Could This REALLY Be the Year?
Annual tight end talk looks serious this time around
By Rob Odgen
Often times the biggest improvement for a player comes between his freshman and sophomore seasons. The same can be said for coaches. Jim Tressel won a national championship in his second year with the Buckeyes. Urban Meyer did the same in his second year at Florida.
Photo by Jim Davidson
Tight end Jeff Heuerman is actually entering his third season as a Buckeye, but it will be his second season under Meyer. Heuerman was likely left feeling like a freshmen while trying to learn the in's and out's of Meyer's offense last season.
In his first year as a starter in 2012, Heuerman caught eight passes for 94 yards and a touchdown. Fellow tight end Nick Vannett grabbed nine passes for 123 yards.
Entering his second season under Meyer, Heuerman said trying to grasp the offense is a struggle he no longer faces.
"I feel 100 times more comfortable this year," he said. "Last year we were just learning where to line up. … The second year in the offense, actually knowing what to do rather than just lining up like last year. It has slowed down a lot."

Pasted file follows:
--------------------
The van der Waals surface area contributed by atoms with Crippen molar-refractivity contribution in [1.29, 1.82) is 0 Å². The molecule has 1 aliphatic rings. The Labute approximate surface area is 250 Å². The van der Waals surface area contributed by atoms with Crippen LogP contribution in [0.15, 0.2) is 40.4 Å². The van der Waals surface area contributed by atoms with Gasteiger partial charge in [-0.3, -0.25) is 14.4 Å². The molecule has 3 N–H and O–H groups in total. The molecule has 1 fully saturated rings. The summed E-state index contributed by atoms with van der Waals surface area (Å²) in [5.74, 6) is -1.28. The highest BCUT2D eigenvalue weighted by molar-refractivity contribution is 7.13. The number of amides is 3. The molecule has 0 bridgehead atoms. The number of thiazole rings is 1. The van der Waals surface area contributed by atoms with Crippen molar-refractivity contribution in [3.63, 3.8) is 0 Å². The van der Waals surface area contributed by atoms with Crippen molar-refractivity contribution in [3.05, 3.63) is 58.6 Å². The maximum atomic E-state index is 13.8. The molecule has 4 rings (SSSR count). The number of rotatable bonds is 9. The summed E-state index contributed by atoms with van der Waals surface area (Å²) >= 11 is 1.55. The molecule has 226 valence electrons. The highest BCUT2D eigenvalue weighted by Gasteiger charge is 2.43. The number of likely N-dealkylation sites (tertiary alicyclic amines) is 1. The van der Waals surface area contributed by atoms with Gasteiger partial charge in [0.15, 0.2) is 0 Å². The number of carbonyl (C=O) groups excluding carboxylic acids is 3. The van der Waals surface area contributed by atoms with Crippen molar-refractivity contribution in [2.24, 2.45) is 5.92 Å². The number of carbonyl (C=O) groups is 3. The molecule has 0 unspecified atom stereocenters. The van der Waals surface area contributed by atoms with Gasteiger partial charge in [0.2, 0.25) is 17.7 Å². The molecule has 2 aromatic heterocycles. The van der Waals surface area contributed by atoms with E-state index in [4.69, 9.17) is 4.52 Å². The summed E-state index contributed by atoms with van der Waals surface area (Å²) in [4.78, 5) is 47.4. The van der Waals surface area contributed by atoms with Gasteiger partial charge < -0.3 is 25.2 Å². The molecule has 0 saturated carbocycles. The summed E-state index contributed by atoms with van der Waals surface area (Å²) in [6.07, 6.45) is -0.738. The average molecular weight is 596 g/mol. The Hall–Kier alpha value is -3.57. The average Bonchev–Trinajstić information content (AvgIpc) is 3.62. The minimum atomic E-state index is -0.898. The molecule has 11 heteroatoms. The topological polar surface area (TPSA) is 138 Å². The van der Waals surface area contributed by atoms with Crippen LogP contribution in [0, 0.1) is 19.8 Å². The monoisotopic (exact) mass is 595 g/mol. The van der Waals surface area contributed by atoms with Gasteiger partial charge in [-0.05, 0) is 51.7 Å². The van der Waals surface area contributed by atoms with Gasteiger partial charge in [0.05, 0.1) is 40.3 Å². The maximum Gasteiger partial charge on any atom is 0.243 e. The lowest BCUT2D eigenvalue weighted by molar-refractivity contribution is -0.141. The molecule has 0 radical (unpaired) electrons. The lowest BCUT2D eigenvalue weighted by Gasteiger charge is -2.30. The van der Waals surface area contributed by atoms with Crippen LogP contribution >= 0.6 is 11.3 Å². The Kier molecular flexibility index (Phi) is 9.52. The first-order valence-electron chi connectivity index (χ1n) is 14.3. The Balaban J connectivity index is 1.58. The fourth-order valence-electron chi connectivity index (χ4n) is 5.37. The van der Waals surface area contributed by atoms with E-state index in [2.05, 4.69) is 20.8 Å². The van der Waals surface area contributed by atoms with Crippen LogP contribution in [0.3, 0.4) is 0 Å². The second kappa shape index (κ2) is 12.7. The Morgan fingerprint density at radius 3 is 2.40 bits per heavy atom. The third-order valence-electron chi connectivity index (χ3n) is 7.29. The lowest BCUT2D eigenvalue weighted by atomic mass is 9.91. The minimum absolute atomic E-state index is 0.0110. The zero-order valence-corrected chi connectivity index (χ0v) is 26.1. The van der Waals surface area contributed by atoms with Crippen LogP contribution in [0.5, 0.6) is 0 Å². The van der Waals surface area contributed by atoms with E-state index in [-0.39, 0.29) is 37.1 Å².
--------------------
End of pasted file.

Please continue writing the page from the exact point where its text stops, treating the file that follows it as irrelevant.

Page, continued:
Heuerman better be ready, because according to his coaches, he's going to be a lot more involved in the offense this year than he was in the past.
Earlier this offseason, Meyer called Heuerman and Vannett the best pair of tight ends he's ever coached and vowed to get them more involved in the passing attack.
On Monday, offensive coordinator Tom Herman said he challenged anyone in the country to have a better one-two punch at tight end than what the Buckeyes have.
Given both Meyer and Herman's history at previous stops, the tight-end talk appears to be more than lip service.
In 2009, Florida tight end Aaron Hernandez caught 68 balls for 850 yards and five touchdowns.
Ohio State hasn't had a receiver catch that many passes since David Boston had 85 receptions in 1998.
But even Hernandez's numbers can't compare to the ones that Rice tight end James Casey put up while Herman was the Owls' offensive coordinator in 2008.
The current Philadelphia Eagle hauled in 111 passes for 1,329 yards and 13 touchdowns. No, don't adjust your monitor, you read that right. 111 receptions.
Don't expect Heuerman to catch any amount close to that this season, especially because he might be sharing the field with Vannett.
Herman said they plan to use the two tight ends on the field simultaneously, and that he's been studying NFL teams that use two-tight end sets.
That's an idea that Heuerman can get excited about.
"We work really well together," he said. "This offense is so fast and up-tempo and demanding, especially on the tight ends, it's almost impossible for it to be run with just one tight end. Him and I compliment each other really well. It will be really fun to watch."
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